When the dorsal roots are cut in a cat performing a step cycle, peripheral excitation is lost, and the dorsal spinocerebellar tract has no activity; the ventral spinocerebellar tract continues to show activity. This suggests that the dorsal spinocerebellar tract carries sensory information to the spinocerebellum through the inferior cerebellar peduncle during movement (since the inferior peduncle is known to contain fibres from the dorsal tract), and that the ventral spinocerebellar tract carries internally generated motor information about the movement through the superior cerebellar peduncle.[3]

Posterior external arcuate fibers

The posterior external arcuate fibers (dorsal external arcuate fibers or cuneocerebellar tract)[4] take origin in the accessory cuneate nucleus; they pass to the inferior cerebellar peduncle of the same side. The term "cuneocerebellar tract" is also used to describe an exteroceptive and proprioceptive components that take origin in the gracile and cuneate nuclei; they pass to the inferior cerebellar peduncle of the same side.[5]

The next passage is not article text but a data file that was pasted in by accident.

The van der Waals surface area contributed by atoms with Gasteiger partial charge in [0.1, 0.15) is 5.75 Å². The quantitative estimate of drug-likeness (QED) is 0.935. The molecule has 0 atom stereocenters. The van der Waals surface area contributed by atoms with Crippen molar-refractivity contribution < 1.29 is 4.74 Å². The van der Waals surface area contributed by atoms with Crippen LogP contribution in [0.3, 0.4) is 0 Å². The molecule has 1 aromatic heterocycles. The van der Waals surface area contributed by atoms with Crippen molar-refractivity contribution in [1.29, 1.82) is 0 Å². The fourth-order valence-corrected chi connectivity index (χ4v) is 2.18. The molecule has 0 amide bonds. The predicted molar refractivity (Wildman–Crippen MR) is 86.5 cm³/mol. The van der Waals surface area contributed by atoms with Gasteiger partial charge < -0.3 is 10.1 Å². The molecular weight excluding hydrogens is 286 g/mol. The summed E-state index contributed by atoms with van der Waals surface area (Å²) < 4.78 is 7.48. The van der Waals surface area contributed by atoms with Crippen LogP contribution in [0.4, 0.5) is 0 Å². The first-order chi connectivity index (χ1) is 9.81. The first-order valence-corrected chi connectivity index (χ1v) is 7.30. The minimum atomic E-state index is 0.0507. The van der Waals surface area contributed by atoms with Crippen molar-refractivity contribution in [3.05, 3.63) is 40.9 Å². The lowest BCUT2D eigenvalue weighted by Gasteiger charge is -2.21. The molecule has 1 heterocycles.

The posterior external arcuate fibers carry proprioceptive information from the upper limbs and neck. It is an analogue to the dorsal spinocerebellar tract for the upper limbs.[6] In this context, the "cuneo-" derives from the accessory cuneate nucleus, not the cuneate nucleus. (The two nuclei are related in space, but not in function.)

It is uncertain whether fibers are continued directly from the gracile and cuneate fasciculi into the inferior peduncle.

Rostral spinocerebellar tract

The rostral spinocerebellar tract is a tract which transmits information from the golgi tendon organs of the cranial half of the body to the cerebellum.[7] It terminates bilaterally in the anterior lobe of the cerebellum (lower cerebellar peduncle) after travelling ipsilaterally from its origin in the cervical portion of the spinal cord.[8][9] It reaches the cerebellum partly through the brachium conjunctivum (superior cerebellar peduncle) and partly through the restiform body (inferior cerebellar peduncle).[9]

Pathway for dorsal and spinocuneocerebellar tracts

The sensory neurons synapse in an area known as Clarke's nucleus or "Clarke's column".